The European Journalism Observatory has been awarded the 2019 Günter Wallraff Prize.
On 14 June, the European Journalism Observatory (EJO) received the 2019 Günter Wallraff Prize for the critical examination of journalism. The prize was awarded by the German media watchdog Initiative Nachrichtenaufklärung (INA) and the award ceremony took place during the 5th Kölner Forum für Journalismuskritik, organised by the INA together with the national public service radio Deutschlandfunk. The prize is named after and was co-initiated by Günter Wallraff, Germany’s most well known investigative journalist.
In the words of the INA jury, the EJO functions as “an interface between research into the media, communication and journalism, and media practice”. The prize citation adds: “Especially at a time when European unity is faltering, the work of the EJO is of great importance for independent, high-quality journalism. As a beacon of constructive critiquing of journalism, the EJO offers an outstanding example of European and transatlantic news education.”
“A bold project”
The prize laudation was delivered by Deutschlandfunk editor-in-chief Birgit Wentzien, who hailed the EJO as “a bold project that creates a European public sphere in the field of media”. Wentzien added that the EJO encourages European newsrooms to deal with their shortcomings in a self-critical and transparent fashion.
The EJO was founded in 2004 by Stephan Russ-Mohl, who was until 2018 Professor of Journalism and Media Management at the Università della Svizzera italiana (USI) in Lugano. It was launched as a non-profit centre based at the USI and has over the years evolved into a decentralised network of 13 European media and journalism research institutes. The EJO aims to bridge the gap between journalism research and media practice and to provide an independent critical examination of the European media. This is particularly important in EJO partner countries such as Poland and Hungary, where the media has in recent years come under increased political pressure.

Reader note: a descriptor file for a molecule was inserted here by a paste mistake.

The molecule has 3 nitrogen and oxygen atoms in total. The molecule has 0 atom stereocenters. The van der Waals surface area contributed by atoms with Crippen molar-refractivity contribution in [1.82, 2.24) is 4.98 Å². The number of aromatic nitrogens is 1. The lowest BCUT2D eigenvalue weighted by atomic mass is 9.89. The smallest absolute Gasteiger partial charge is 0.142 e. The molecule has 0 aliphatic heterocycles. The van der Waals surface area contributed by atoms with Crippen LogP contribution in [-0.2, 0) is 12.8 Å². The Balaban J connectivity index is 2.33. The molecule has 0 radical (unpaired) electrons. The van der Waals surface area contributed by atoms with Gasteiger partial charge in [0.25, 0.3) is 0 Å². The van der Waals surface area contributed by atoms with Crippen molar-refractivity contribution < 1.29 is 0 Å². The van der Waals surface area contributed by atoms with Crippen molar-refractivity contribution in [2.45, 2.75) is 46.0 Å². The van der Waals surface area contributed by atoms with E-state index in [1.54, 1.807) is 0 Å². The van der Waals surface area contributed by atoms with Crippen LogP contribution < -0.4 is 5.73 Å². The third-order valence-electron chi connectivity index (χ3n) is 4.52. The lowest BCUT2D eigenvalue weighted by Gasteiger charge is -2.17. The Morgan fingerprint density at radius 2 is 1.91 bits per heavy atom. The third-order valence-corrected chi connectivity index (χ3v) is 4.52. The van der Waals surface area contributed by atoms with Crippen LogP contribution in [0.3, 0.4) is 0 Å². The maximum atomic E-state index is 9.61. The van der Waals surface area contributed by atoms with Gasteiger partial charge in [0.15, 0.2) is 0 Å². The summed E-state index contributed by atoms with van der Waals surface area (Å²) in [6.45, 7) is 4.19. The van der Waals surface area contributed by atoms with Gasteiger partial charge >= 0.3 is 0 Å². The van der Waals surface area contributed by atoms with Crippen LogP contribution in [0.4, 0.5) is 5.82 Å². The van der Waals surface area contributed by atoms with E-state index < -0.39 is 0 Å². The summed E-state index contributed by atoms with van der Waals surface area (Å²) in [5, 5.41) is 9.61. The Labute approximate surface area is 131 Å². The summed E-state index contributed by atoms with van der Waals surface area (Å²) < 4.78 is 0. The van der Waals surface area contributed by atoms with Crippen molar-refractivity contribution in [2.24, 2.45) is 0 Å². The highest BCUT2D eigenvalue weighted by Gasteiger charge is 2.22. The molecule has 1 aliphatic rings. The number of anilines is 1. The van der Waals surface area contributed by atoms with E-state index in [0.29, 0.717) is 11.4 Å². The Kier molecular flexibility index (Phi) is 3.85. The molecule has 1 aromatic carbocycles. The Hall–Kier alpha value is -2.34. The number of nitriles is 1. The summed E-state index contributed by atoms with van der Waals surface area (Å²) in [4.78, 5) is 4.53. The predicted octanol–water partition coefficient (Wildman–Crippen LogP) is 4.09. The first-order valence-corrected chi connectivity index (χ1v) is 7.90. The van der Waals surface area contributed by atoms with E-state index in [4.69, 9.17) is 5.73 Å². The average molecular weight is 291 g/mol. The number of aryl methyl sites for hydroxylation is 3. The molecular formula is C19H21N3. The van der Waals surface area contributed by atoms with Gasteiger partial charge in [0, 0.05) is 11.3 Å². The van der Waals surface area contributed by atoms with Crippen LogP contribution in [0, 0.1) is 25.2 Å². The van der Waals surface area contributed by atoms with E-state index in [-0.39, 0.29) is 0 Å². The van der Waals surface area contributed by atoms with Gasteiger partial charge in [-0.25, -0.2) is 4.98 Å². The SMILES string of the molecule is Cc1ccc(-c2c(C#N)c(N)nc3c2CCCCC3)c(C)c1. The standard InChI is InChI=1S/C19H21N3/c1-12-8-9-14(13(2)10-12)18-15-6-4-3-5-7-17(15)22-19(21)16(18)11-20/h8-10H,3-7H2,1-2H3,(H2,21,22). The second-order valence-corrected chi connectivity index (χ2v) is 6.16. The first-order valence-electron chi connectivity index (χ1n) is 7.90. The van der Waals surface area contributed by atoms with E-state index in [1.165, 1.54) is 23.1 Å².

The prize is also a great accolade for those EJO partners – especially in southern, central and eastern Europe – who work tirelessly in the interests of quality journalism and independent and transparent media under what are often very difficult conditions. In southern and eastern Europe, the EJO is often pretty much the only platform that provides media practitioners with information on the media industry and encourages them to reflect on journalism, as in this area there is a dearth of relevant trade journals or online platforms. This means that media practitioners do not have easy access to the information they need to help them reflect on their work and to improve professional standards.
The prize money will be used by the EJO team for new joint research projects. Previous joint projects include in-depth studies looking at how controversial topics such as the refugee crisis, the inauguration of Donald Trump, the Ukraine conflict and Brexit were covered by the European media.
The Saudi blogger and human rights activist Raif Badawi, who is currently serving a ten-year prison sentence in Saudi Arabia and was in addition sentenced to 1,000 lashes and a heavy fine, was awarded the Günter Wallraff Prize jointly with the EJO. Badawi’s wife Ensaf Haider, who campaigns internationally for the release of her husband, accepted the award on his behalf. In an impassioned second laudation, Günter Wallraff stressed how important it is that the international community continues to apply pressure on the Saudi government.
The prize money of 10,000 Euros was provided by the media group Mediengruppe RTL, the Cologne-based retail consortium Rewe Group, the football club FC Cologne and Günter Wallraff himself. It was shared equally between the two award-winners.
Image: Photo by David Ertl (Deutschlandfunk)
If you liked this, you may also be interested in The pressing need for a European public sphere.
Tags: Central Europe, Deutschlandfunk, Eastern Europe, Ensaf Haidar, Günter Wallraff Prize, Initiative Nachrichtenaufklärung (INA), Journalism research, journalism standards, Media Education, Raif Badawi, southern Europe, Stephan Russ-Mohl